And somehow we’re supposed to deduce from this rambling trainwreck of a post that Moe has left Jezebel to go work for Radar. What? Okay. Bye.

July 23, 2008 at 9:05 am 1 comment

I’m late to this party…

…but it’s still pretty great. David Sedaris (not the actual David Sedaris) delivers a pizza:

July 21, 2008 at 3:51 pm Leave a comment

The most important YouTube video you will watch this hour

July 18, 2008 at 9:09 am Leave a comment

Oh, hey.

So I’ve actually been fairly busy at work—or at least the size of my projects have provoked me into keeping busy—which has been a change of pace. I also passed my background check and got my security badge, which is a huge landmark—I can actually enter my own office now without having to call someone to pick me up. Plus I get to wear it and look awesome. I celebrated my freedom yesterday by going to our building’s Starbucks and buying a frappucino, a little consumerist fist-pump of a gesture that made me feel sort of ill afterward.

Highlights of the morning: tomatoes won’t give you salmonella anymore, Jennifer Garner is pregnant again, and Al Gore is going for broke.

July 18, 2008 at 8:43 am Leave a comment

Interesting web navigation at a Smithsonian site

The National Museum of African American History and Culture (also known as NMAAHC–what an awkward acronym!), which is currently in search of an architect to design its new building on the Mall, has a pretty sweet website. Check out the web-style navigation at the top. Concepts are connected to one another by threads–click one concept and it takes you to the corresponding article, shifting the map’s center to a new area. Furthermore, each article is tagged, so you can finish reading their article on James Brown and hop to other articles tagged with “music.” It’s a little clumsy, but nonetheless it’s a fun, sort of Wikipedia-ish way to explore.

July 11, 2008 at 2:59 pm Leave a comment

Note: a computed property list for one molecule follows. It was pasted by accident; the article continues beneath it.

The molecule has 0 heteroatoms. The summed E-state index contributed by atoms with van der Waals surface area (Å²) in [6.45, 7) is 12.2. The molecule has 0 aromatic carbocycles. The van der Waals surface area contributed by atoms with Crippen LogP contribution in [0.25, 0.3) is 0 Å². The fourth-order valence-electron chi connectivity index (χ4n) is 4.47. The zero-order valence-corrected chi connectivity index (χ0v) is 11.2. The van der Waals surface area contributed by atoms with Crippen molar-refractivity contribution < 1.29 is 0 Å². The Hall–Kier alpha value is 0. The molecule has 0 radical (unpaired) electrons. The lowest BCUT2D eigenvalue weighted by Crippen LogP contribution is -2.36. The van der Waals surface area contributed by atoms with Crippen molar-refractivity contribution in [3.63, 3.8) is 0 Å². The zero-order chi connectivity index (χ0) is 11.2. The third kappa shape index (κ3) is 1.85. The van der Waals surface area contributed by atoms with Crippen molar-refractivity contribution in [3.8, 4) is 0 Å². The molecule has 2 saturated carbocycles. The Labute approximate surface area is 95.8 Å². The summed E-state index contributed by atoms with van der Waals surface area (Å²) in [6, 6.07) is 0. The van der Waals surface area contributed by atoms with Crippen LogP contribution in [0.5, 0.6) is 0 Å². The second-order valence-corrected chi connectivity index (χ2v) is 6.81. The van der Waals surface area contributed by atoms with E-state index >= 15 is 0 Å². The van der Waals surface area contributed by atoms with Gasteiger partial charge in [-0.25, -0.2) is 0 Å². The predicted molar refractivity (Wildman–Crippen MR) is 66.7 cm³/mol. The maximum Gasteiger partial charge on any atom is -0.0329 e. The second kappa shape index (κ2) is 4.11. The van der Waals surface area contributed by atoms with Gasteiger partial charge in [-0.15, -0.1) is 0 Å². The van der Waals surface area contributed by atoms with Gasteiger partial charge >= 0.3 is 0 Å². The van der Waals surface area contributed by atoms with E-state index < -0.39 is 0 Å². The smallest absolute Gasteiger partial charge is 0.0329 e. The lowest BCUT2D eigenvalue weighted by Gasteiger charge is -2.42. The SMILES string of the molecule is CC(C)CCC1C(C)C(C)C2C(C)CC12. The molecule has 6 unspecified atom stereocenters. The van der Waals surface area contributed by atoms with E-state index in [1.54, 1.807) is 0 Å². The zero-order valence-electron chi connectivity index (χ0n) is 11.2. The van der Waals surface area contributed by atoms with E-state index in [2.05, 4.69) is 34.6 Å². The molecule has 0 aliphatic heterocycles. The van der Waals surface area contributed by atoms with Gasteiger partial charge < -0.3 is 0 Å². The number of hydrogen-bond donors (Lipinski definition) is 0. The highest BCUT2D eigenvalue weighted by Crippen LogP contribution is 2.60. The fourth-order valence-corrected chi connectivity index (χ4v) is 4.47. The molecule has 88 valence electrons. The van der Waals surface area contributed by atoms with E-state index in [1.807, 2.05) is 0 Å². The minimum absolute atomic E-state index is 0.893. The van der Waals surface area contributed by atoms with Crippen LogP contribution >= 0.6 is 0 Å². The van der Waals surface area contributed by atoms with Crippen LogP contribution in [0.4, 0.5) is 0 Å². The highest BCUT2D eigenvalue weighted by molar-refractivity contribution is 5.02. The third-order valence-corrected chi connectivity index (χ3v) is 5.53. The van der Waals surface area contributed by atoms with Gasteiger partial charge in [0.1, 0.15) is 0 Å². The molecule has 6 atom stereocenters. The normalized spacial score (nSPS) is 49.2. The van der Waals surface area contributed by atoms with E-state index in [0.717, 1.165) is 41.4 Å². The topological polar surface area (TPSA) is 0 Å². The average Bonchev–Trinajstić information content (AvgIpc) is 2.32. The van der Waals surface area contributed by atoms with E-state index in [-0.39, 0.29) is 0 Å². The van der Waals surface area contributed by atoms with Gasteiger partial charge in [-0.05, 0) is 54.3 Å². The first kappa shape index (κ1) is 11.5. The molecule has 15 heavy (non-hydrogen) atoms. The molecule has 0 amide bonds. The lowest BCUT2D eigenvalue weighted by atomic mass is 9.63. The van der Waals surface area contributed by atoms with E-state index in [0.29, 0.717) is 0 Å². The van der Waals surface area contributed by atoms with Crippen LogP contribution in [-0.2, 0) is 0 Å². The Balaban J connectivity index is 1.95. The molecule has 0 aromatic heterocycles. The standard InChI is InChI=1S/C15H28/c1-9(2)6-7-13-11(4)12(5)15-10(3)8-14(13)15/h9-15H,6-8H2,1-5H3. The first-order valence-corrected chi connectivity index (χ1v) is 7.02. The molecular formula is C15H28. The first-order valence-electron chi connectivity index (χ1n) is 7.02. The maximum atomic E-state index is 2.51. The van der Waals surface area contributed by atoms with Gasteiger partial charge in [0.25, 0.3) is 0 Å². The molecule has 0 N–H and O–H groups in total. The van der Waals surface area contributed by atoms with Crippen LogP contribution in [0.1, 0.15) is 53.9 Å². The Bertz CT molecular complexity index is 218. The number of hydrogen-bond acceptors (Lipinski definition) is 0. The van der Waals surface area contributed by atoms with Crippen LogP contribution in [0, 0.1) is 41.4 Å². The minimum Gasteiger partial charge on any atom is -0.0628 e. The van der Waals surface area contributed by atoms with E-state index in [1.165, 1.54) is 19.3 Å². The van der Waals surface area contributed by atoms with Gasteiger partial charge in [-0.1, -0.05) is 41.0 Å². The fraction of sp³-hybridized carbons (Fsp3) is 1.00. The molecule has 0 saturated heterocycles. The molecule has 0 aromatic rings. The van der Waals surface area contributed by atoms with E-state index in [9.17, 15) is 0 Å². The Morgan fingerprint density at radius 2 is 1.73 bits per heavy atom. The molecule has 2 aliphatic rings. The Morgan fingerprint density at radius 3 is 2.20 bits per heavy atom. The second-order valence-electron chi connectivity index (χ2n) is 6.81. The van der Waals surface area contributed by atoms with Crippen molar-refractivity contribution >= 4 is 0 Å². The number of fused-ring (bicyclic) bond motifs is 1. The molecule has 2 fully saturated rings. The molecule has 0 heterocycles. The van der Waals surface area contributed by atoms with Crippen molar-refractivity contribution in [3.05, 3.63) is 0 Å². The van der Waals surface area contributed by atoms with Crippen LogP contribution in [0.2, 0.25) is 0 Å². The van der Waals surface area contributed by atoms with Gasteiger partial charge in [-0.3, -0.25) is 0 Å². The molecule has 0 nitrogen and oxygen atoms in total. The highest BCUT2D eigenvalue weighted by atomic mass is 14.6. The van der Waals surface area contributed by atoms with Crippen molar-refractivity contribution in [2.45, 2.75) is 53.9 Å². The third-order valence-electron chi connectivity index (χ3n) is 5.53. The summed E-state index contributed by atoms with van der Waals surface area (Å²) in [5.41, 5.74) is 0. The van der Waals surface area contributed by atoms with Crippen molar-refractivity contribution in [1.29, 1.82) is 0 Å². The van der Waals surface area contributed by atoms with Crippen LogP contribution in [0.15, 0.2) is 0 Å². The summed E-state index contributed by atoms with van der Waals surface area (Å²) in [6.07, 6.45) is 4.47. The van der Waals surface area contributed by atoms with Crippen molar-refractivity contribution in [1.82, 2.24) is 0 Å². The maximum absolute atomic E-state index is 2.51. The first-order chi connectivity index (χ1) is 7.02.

Personal histories

Still on the Encylopedia project, of course. 310 articles down, 272 to go—it would go quicker if I didn’t take so many breaks. In all fairness, despite the eternal click-and-scroll, it’s been a fairly interesting project just for the appreciation I’ve gained for USHMM’s commitment to getting everything down on paper (figuratively speaking).

My favorite gem so far: a small excerpt from the taped interview of a Holocaust survivor, describing her liberation. Here’s a bit, but you’ll have to follow the link to hear the end, the real kicker:

And then he asked an incredible question. He said, “May I see the other ladies?” You know, what…what we have been addressed for six years and then to hear this man. He looked to me like a young god. I have to tell you I weighed 68 pounds. My hair was white. And you can imagine, I hadn’t had a bath in years. And this creature asked for “the other ladies.” And I told him that most of the girls were inside, you know. They were too ill to walk, and he said, “Won’t you come with me?” And I said, “Sure.” But I didn’t know what he meant. He held the door open for me and let me precede him and in that gesture restored me to humanity.

The testimony from the American soldier himself is here. A bit:

The girl who was my guide made sort of a sweeping gesture over this scene of devastation, and said the following words: “Noble be man, merciful and good.” And I could hardly believe that she was able to summon a poem by the German poet Goethe, which was called–is called–“The Divine,” at such a moment. And there was nothing that she could have said that would have underscored the grim irony of the situation better than, than what she did. And it was a totally shattering experience for me.

Honestly, if you’ve got a little time to spare, dig around the USHMM website a bit and find more survivor interviews–though they run the gamut from horrifying to uplifting, they’re all pretty amazing. Here’s a good place to start.

July 11, 2008 at 1:29 pm Leave a comment